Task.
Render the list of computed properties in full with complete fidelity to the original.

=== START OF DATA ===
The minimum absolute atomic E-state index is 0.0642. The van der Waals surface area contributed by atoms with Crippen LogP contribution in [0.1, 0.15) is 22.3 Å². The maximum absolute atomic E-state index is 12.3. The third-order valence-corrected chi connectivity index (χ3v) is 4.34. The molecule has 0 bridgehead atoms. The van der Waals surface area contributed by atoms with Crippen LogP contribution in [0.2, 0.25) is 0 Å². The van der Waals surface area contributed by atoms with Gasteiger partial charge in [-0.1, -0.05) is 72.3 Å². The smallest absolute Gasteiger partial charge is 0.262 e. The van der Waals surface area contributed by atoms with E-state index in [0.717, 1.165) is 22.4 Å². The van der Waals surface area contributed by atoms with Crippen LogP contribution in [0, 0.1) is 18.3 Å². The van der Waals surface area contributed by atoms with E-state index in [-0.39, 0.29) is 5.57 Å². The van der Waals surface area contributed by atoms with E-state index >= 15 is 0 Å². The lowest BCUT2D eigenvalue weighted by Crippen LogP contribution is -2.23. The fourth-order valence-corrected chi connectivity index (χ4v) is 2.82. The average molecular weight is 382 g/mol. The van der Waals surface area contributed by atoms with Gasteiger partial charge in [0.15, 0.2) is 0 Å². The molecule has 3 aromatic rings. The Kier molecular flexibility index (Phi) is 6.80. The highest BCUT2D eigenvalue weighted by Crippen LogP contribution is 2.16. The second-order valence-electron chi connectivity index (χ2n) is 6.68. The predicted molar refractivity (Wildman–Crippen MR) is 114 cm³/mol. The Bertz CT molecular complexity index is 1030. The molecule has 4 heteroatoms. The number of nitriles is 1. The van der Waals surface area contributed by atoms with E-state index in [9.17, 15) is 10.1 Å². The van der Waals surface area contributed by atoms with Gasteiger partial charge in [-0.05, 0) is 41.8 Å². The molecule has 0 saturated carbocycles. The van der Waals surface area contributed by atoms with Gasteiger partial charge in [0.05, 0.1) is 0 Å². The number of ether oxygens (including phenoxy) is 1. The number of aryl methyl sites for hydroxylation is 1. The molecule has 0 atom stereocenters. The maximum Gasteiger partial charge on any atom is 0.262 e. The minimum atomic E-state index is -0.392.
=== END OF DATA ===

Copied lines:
The minimum absolute atomic E-state index is 0.0642. The van der Waals surface area contributed by atoms with Crippen LogP contribution in [0.1, 0.15) is 22.3 Å². The maximum absolute atomic E-state index is 12.3. The third-order valence-corrected chi connectivity index (χ3v) is 4.34. The molecule has 0 bridgehead atoms. The van der Waals surface area contributed by atoms with Crippen LogP contribution in [0.2, 0.25) is 0 Å². The van der Waals surface area contributed by atoms with Gasteiger partial charge in [-0.1, -0.05) is 72.3 Å². The smallest absolute Gasteiger partial charge is 0.262 e. The van der Waals surface area contributed by atoms with E-state index in [0.717, 1.165) is 22.4 Å². The van der Waals surface area contributed by atoms with Crippen LogP contribution in [0, 0.1) is 18.3 Å². The van der Waals surface area contributed by atoms with E-state index in [-0.39, 0.29) is 5.57 Å². The van der Waals surface area contributed by atoms with E-state index >= 15 is 0 Å². The lowest BCUT2D eigenvalue weighted by Crippen LogP contribution is -2.23. The fourth-order valence-corrected chi connectivity index (χ4v) is 2.82. The average molecular weight is 382 g/mol. The van der Waals surface area contributed by atoms with Gasteiger partial charge in [0.15, 0.2) is 0 Å². The molecule has 3 aromatic rings. The Kier molecular flexibility index (Phi) is 6.80. The highest BCUT2D eigenvalue weighted by Crippen LogP contribution is 2.16. The second-order valence-electron chi connectivity index (χ2n) is 6.68. The predicted molar refractivity (Wildman–Crippen MR) is 114 cm³/mol. The Bertz CT molecular complexity index is 1030. The molecule has 4 heteroatoms. The number of nitriles is 1. The van der Waals surface area contributed by atoms with E-state index in [9.17, 15) is 10.1 Å². The van der Waals surface area contributed by atoms with Gasteiger partial charge in [-0.05, 0) is 41.8 Å². The molecule has 0 saturated carbocycles. The van der Waals surface area contributed by atoms with Gasteiger partial charge in [0.05, 0.1) is 0 Å². The number of ether oxygens (including phenoxy) is 1. The number of aryl methyl sites for hydroxylation is 1. The molecule has 0 atom stereocenters. The maximum Gasteiger partial charge on any atom is 0.262 e. The minimum atomic E-state index is -0.392.